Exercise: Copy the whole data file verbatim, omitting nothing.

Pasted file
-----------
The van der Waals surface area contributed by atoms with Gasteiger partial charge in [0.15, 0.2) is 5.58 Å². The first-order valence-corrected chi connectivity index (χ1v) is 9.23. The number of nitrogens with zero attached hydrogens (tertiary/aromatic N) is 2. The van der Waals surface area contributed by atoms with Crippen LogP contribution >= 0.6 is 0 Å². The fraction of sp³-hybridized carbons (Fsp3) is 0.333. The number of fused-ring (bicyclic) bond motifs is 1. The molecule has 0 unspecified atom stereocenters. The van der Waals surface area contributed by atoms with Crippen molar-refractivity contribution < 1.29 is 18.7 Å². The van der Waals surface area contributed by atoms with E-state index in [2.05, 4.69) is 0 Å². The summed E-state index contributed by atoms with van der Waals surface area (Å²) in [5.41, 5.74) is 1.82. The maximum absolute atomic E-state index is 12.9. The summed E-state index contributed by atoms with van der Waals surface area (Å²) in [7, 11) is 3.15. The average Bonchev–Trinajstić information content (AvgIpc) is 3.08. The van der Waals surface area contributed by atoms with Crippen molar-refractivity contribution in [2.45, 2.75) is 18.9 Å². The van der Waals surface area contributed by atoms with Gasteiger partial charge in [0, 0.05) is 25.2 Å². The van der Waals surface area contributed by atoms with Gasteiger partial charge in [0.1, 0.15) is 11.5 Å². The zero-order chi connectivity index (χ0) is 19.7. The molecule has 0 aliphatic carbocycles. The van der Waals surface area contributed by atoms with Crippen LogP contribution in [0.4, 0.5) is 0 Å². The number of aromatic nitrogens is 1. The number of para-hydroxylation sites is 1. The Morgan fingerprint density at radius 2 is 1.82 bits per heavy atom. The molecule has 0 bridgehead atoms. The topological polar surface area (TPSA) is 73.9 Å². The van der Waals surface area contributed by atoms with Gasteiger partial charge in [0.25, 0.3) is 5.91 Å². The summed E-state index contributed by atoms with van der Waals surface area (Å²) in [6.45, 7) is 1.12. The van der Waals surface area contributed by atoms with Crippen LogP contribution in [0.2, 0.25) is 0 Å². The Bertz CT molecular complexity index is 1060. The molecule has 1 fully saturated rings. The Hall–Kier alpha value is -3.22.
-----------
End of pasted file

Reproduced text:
The van der Waals surface area contributed by atoms with Gasteiger partial charge in [0.15, 0.2) is 5.58 Å². The first-order valence-corrected chi connectivity index (χ1v) is 9.23. The number of nitrogens with zero attached hydrogens (tertiary/aromatic N) is 2. The van der Waals surface area contributed by atoms with Crippen LogP contribution >= 0.6 is 0 Å². The fraction of sp³-hybridized carbons (Fsp3) is 0.333. The number of fused-ring (bicyclic) bond motifs is 1. The molecule has 0 unspecified atom stereocenters. The van der Waals surface area contributed by atoms with Crippen molar-refractivity contribution < 1.29 is 18.7 Å². The van der Waals surface area contributed by atoms with E-state index in [2.05, 4.69) is 0 Å². The summed E-state index contributed by atoms with van der Waals surface area (Å²) in [5.41, 5.74) is 1.82. The maximum absolute atomic E-state index is 12.9. The summed E-state index contributed by atoms with van der Waals surface area (Å²) in [7, 11) is 3.15. The average Bonchev–Trinajstić information content (AvgIpc) is 3.08. The van der Waals surface area contributed by atoms with Crippen molar-refractivity contribution in [2.45, 2.75) is 18.9 Å². The van der Waals surface area contributed by atoms with Gasteiger partial charge in [0, 0.05) is 25.2 Å². The van der Waals surface area contributed by atoms with Gasteiger partial charge in [0.1, 0.15) is 11.5 Å². The zero-order chi connectivity index (χ0) is 19.7. The molecule has 0 aliphatic carbocycles. The van der Waals surface area contributed by atoms with Crippen LogP contribution in [0.4, 0.5) is 0 Å². The number of aromatic nitrogens is 1. The number of para-hydroxylation sites is 1. The Morgan fingerprint density at radius 2 is 1.82 bits per heavy atom. The molecule has 0 bridgehead atoms. The topological polar surface area (TPSA) is 73.9 Å². The van der Waals surface area contributed by atoms with Gasteiger partial charge in [0.25, 0.3) is 5.91 Å². The summed E-state index contributed by atoms with van der Waals surface area (Å²) in [6.45, 7) is 1.12. The van der Waals surface area contributed by atoms with Crippen LogP contribution in [0.2, 0.25) is 0 Å². The Bertz CT molecular complexity index is 1060. The molecule has 1 fully saturated rings. The Hall–Kier alpha value is -3.22.